We’re trying to straighten out some of the confusion about ‘inflation’. It refers to a specific phenomenon — falsifying prices by raising (inflating) the money supply which leads to strange, scammy, and out-of-this-world outcomes…
Economy News, Analysis and Updates
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The Australian economy is a unique beast. It almost completely relies on housing price growth and commodity exports to China. If both of these engines are firing, the economy does very well. If only one fires, the economy does OK. If both struggle, then the economy is in trouble.
The sectors behind house prices and commodity exports…
The financial sector and the resources sector are closely tied to these two things.
By market capitalisation, financials and materials or resources make up more than half of the ASX index:
Source: Canaccord Genuity
And of the more than 2,200 stocks available, 33% are junior mining stocks — this gives you a sense of where priorities lie in the Aussie economy.
What factors influence the Aussie economy?
Like many developed economies, Australia’s economy has recently been propped up by cheap money (low interest rates) and debt.
While debt is often ignored by mainstream outlets — it plays a critical role in the Australian economy.
The Australian government has traditionally kept the debt to GDP ratio relatively low compared to major economies.
As of 2018, this stood at 40.70% compared to Japan which has the highest — coming in at a whopping 238%.
But even though the government’s ‘credit card’ isn’t maxed out like other countries — Australians household debt is one of the highest in the world.
Coming in at 119.4%, Australians’ wealth (or more precisely debt burden) is very much tied up in their homes.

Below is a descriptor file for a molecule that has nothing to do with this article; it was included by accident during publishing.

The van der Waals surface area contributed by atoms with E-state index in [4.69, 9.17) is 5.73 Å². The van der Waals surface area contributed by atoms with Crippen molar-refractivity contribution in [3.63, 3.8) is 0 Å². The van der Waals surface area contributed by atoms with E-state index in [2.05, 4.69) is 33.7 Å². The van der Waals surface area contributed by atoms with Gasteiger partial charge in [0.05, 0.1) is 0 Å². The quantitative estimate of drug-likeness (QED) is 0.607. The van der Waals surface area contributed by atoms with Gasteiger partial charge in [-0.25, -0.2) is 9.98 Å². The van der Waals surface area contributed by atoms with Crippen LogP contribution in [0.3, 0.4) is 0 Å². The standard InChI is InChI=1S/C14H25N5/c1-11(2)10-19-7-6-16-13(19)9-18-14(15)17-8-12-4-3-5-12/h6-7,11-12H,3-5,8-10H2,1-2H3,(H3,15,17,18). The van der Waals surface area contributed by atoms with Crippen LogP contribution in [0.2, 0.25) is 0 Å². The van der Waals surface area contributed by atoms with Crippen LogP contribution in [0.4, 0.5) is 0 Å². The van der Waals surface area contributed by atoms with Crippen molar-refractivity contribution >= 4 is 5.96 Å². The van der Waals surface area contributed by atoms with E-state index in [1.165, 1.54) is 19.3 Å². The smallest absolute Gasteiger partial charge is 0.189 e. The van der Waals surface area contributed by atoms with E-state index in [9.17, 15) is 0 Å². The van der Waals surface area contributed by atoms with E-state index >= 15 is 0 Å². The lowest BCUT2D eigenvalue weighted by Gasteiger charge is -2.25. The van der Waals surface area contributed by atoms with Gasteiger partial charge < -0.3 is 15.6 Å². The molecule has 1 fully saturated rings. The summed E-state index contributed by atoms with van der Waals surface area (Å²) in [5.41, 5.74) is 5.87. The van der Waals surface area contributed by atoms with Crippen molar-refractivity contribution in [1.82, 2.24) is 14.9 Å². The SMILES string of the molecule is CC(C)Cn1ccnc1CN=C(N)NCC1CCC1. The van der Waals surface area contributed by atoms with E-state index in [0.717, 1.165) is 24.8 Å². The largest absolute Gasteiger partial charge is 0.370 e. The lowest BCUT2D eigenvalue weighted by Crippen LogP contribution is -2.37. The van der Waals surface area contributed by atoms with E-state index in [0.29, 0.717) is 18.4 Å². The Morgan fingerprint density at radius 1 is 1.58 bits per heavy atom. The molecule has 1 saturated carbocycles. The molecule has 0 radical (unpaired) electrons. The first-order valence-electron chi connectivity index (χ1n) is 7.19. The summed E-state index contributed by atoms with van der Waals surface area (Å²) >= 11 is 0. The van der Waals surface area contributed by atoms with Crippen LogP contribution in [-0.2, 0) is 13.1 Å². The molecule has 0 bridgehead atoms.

So it is no surprise that rising house prices have gone hand in hand with rising household debt.
It is also worth noting that all up, the services sector makes up around 75% of the pie.
Turns out, Australia doesn’t ‘make’ all that much.
How we look at the economy at The Rum Rebellion…
An expensive house, lots of household debt, a job providing services for others, all propped up by digging things out of the ground for export, and a central bank hell-bent on the extinction of savings.
It may seem like a grim picture, but The Rum Rebellion analyses the Aussie economy through this lens. We will often show how the economy is going by looking at charts of key stocks or sectors. Charts tell you where the money is going. If it’s going into or out of banks and resources, for example, it can give you great insight into where the economy is heading.
Looking purely at economic data releases isn’t always useful. Economic growth data for example, is backward looking. It tells you where we’ve been, not where we’re going.
At The Rum Rebellion, we want you to be ahead of the game. So we analyse the economy from this unique perspective. Check out our latest news and articles on the Aussie economy below…
Banking Stocks Investing Outlook – I recommended taking some money off the table in some banking stocks. We’ve been in that rally since October last year…
Over the last 14 years, the real rate of GDP growth — adjusted for inflation — was under 1.3%. So even a 3% increase in the supply of money would be twice as much as…
China’s phenomenal growth over the three decades — 1980s, 1990s, 2000s — was the result of a dependence on exports, particularly to advanced economies.
The soaring levels of government debt and central bank money printing — not to mention private sector leverage — virtually guarantee it. We’re closer to the end than the beginning.
In the typical AMC multiplex, you may have the choice of 8–12 movies. On Netflix, Amazon, et al, you have thousands to choose from.
Take this with a grain of salt, but my view is that this inflow of capital into China is a one-off. The pandemic certainly produced some unintended consequences.
The US is already on the Zombie Highway with the economic problems…tripping lightly over good intentions and stomping down hard on the bad ones…with no exit ramp.
Zombies are not necessarily good or bad. But they must eat. And since they do not produce, they must eat what others produce.